Is it a sprain or a strain? AP Photo/Bohram Mark Sobhani
Sprains and strains are some of the most common injuries suffered by people participating in sports and fitness. Do you know the difference between the two?
A sprain is a traumatic injury to a ligament. Ligaments are bands of fibrous tissue that connect bone to bone. When a joint is forced beyond its normal limits, ligamentous tissue can be stretched and torn. The joints that are most vulnerable to sprains in sports are the ankles, knees, and shoulders. To see an illustration of a ligament, click here.
A strain is a stretch, tear, or rip in the muscle or adjacent tissue such as the fascia or muscle tendons. Tendons are bundles of fibrous tissue that connect muscle to bone. The cause of a muscle strain is often unknown. Most often, a strain is produced by an abnormal muscle contraction. The muscles that have the highest incidence of strain in sports are the hamstring group, calf muscles, quadriceps group, hip flexors, hip adductor group, back muscles, and the deltoid and rotator cuff group of the shoulder. To see an illustration of a tendon, click here.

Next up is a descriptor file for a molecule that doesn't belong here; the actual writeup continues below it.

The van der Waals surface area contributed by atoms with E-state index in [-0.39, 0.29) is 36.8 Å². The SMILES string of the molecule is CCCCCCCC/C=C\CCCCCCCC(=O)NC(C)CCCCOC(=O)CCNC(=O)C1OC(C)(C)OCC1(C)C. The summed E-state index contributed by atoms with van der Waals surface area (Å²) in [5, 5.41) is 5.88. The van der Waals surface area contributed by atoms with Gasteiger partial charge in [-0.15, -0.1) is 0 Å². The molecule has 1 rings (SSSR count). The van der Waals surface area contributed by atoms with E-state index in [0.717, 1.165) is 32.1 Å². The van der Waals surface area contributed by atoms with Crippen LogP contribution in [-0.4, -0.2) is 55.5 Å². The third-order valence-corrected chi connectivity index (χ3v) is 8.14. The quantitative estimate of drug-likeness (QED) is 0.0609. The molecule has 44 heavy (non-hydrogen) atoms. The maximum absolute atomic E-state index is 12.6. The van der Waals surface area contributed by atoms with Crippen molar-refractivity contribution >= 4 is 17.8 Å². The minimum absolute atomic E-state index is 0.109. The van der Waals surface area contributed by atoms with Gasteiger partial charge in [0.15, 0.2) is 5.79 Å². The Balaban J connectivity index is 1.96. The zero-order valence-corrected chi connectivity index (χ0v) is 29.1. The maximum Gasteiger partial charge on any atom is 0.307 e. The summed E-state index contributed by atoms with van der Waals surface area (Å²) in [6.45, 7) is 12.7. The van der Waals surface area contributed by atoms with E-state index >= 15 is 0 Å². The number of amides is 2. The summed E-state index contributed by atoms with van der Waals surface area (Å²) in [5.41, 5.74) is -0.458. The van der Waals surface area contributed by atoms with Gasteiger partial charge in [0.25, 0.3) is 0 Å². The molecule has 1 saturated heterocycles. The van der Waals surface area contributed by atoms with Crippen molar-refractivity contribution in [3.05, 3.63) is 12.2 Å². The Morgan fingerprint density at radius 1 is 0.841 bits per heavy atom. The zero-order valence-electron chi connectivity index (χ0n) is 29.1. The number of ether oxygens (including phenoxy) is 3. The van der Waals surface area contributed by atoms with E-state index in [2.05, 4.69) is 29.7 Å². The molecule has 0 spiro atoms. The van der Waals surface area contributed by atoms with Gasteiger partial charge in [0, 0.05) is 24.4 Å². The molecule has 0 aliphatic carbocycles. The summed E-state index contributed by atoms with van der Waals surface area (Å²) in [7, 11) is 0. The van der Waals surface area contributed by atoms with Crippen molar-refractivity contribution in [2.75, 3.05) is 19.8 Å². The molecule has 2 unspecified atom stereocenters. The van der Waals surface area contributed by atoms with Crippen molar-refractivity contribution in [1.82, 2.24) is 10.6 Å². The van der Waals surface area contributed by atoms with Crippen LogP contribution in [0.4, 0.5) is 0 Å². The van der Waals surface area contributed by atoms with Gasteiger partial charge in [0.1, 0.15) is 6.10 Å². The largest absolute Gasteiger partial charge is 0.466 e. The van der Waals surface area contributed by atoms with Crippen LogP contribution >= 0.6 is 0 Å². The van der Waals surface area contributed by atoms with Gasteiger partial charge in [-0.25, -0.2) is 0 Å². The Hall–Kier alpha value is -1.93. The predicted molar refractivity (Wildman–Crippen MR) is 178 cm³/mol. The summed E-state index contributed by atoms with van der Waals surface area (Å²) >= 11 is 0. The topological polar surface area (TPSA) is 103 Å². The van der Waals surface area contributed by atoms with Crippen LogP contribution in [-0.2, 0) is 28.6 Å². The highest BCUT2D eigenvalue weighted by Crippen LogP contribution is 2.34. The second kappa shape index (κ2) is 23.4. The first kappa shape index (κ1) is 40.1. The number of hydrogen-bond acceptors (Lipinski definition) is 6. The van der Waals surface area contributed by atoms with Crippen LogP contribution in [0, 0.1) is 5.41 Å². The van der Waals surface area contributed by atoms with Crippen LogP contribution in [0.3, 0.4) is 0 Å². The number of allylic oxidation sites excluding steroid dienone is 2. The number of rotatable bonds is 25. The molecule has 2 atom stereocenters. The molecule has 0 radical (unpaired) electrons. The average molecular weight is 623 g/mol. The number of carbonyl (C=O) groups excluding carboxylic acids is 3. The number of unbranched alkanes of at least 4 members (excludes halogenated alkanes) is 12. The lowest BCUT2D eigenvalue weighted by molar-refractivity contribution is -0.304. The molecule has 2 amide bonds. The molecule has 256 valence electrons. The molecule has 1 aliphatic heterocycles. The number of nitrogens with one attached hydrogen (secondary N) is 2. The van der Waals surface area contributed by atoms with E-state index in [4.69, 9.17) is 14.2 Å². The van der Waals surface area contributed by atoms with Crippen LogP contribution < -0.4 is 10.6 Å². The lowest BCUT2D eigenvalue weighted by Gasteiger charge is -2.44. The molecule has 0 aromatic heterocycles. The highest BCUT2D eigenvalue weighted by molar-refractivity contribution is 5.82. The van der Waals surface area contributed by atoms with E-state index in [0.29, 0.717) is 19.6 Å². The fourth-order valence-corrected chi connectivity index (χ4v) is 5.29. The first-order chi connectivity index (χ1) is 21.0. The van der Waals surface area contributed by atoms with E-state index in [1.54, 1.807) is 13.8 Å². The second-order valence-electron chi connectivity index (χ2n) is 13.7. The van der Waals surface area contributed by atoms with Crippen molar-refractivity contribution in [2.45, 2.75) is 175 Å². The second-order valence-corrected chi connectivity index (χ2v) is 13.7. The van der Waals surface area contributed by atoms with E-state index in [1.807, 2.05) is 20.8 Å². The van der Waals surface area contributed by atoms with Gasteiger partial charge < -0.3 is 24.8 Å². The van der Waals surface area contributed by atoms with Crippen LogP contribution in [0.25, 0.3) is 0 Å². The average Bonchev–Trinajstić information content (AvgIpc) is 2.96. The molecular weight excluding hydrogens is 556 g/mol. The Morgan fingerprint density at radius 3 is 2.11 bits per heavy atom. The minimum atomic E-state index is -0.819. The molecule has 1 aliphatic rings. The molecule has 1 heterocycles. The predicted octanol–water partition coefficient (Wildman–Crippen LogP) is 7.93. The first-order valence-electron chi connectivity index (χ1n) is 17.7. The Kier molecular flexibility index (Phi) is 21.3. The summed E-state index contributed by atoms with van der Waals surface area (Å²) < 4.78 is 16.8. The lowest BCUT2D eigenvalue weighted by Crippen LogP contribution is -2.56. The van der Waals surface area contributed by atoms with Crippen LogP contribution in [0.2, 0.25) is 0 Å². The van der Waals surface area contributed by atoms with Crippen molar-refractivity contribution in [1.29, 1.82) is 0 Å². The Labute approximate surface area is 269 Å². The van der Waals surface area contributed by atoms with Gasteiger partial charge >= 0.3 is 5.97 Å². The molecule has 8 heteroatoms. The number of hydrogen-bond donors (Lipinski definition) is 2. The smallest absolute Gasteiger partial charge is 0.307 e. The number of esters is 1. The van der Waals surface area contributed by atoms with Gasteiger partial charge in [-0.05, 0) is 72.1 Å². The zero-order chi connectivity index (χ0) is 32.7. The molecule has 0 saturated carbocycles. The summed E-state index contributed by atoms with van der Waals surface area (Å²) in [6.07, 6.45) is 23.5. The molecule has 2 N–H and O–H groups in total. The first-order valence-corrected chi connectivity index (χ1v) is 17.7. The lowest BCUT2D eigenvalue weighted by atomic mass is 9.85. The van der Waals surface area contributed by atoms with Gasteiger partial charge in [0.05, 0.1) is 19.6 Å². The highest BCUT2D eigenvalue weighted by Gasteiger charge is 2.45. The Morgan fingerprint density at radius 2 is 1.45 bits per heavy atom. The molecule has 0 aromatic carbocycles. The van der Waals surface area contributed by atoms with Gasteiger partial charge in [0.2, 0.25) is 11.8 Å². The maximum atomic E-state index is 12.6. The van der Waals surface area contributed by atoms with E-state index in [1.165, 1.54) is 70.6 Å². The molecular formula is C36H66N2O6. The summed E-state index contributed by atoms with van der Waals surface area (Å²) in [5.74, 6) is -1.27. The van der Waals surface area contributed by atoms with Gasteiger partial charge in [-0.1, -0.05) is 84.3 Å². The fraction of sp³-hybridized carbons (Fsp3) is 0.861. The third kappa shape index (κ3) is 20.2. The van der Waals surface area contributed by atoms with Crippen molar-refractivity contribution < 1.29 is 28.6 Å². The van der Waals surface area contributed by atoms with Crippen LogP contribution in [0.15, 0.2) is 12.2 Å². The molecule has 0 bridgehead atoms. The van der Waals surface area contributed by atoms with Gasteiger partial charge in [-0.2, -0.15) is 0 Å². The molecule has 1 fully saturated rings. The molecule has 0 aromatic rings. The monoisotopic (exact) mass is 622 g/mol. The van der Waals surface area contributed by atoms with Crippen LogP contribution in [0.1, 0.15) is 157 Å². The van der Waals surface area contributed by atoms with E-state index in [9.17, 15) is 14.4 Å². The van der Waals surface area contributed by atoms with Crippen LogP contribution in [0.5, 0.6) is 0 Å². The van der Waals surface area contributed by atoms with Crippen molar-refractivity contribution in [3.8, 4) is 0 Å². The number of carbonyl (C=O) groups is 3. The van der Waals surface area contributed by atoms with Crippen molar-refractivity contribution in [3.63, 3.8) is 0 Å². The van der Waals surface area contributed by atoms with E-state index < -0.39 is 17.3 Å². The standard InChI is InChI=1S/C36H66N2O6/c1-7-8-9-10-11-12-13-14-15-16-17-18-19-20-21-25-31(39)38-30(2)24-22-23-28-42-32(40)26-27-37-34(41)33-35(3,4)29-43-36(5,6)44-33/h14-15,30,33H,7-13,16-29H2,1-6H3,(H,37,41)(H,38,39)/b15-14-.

Sprains and strains are classified as first, second, and third degree. Here are the characteristics of each:
First degree sprain or strain:
• Minimal pain
• Local tenderness
• Mild swelling and bruising
• No loss of function
• Microtearing of fibers
Second degree sprain or strain:
• Moderate pain
• Moderate swelling and bruising
• Joint instability and/or muscle weakness
• Moderate loss of function
• More extensive rupturing of tissues
Third degree sprain or strain:
• Severe pain
• Severe swelling and bruising
• Loss of range of motion
• Major loss of function
• Complete instability of joint and major tissue damage
While there is a difference in the definition of strains and sprains, the initial treatment for both remains the same – rest, ice, compression, and elevation. If you suspect a second or third degree sprain or strain, or you are unsure how to treat a sprain or strain, seek medical attention.